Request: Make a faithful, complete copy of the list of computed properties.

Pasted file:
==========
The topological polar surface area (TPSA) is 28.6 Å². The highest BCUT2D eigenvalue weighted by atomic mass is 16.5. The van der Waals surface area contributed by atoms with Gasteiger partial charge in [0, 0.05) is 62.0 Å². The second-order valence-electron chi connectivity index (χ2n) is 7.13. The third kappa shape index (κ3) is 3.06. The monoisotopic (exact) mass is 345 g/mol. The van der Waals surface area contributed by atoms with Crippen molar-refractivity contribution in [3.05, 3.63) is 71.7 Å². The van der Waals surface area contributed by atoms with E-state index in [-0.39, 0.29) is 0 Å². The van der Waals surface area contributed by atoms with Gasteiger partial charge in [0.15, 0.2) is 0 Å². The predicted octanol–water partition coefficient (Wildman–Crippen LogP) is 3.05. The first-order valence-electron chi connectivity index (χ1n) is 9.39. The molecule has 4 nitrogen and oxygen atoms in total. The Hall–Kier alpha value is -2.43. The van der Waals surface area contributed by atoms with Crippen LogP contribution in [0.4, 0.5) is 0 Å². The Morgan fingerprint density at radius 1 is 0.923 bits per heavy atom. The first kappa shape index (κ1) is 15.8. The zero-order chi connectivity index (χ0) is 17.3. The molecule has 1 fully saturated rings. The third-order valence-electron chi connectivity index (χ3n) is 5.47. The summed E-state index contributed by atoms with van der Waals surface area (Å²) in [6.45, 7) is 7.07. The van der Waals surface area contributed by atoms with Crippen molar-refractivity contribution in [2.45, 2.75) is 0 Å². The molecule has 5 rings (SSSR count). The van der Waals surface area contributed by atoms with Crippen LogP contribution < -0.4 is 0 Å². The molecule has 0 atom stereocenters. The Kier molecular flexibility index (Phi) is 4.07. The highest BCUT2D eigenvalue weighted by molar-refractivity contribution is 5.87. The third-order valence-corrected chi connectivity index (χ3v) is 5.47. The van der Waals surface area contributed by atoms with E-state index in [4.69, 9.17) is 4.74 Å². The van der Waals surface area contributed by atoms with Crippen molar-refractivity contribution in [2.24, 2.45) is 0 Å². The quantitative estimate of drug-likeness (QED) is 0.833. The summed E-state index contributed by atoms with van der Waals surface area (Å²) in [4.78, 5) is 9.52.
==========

The topological polar surface area (TPSA) is 28.6 Å². The highest BCUT2D eigenvalue weighted by atomic mass is 16.5. The van der Waals surface area contributed by atoms with Gasteiger partial charge in [0, 0.05) is 62.0 Å². The second-order valence-electron chi connectivity index (χ2n) is 7.13. The third kappa shape index (κ3) is 3.06. The monoisotopic (exact) mass is 345 g/mol. The van der Waals surface area contributed by atoms with Crippen molar-refractivity contribution in [3.05, 3.63) is 71.7 Å². The van der Waals surface area contributed by atoms with E-state index in [-0.39, 0.29) is 0 Å². The van der Waals surface area contributed by atoms with Gasteiger partial charge in [0.15, 0.2) is 0 Å². The predicted octanol–water partition coefficient (Wildman–Crippen LogP) is 3.05. The first-order valence-electron chi connectivity index (χ1n) is 9.39. The molecule has 4 nitrogen and oxygen atoms in total. The Hall–Kier alpha value is -2.43. The van der Waals surface area contributed by atoms with Crippen LogP contribution in [0.4, 0.5) is 0 Å². The Morgan fingerprint density at radius 1 is 0.923 bits per heavy atom. The first kappa shape index (κ1) is 15.8. The zero-order chi connectivity index (χ0) is 17.3. The molecule has 1 fully saturated rings. The third-order valence-electron chi connectivity index (χ3n) is 5.47. The summed E-state index contributed by atoms with van der Waals surface area (Å²) in [6.45, 7) is 7.07. The van der Waals surface area contributed by atoms with Crippen molar-refractivity contribution in [2.45, 2.75) is 0 Å². The molecule has 5 rings (SSSR count). The van der Waals surface area contributed by atoms with Crippen LogP contribution < -0.4 is 0 Å². The molecule has 0 atom stereocenters. The Kier molecular flexibility index (Phi) is 4.07. The highest BCUT2D eigenvalue weighted by molar-refractivity contribution is 5.87. The third-order valence-corrected chi connectivity index (χ3v) is 5.47. The van der Waals surface area contributed by atoms with E-state index in [4.69, 9.17) is 4.74 Å². The van der Waals surface area contributed by atoms with Crippen molar-refractivity contribution in [2.24, 2.45) is 0 Å². The quantitative estimate of drug-likeness (QED) is 0.833. The summed E-state index contributed by atoms with van der Waals surface area (Å²) in [4.78, 5) is 9.52.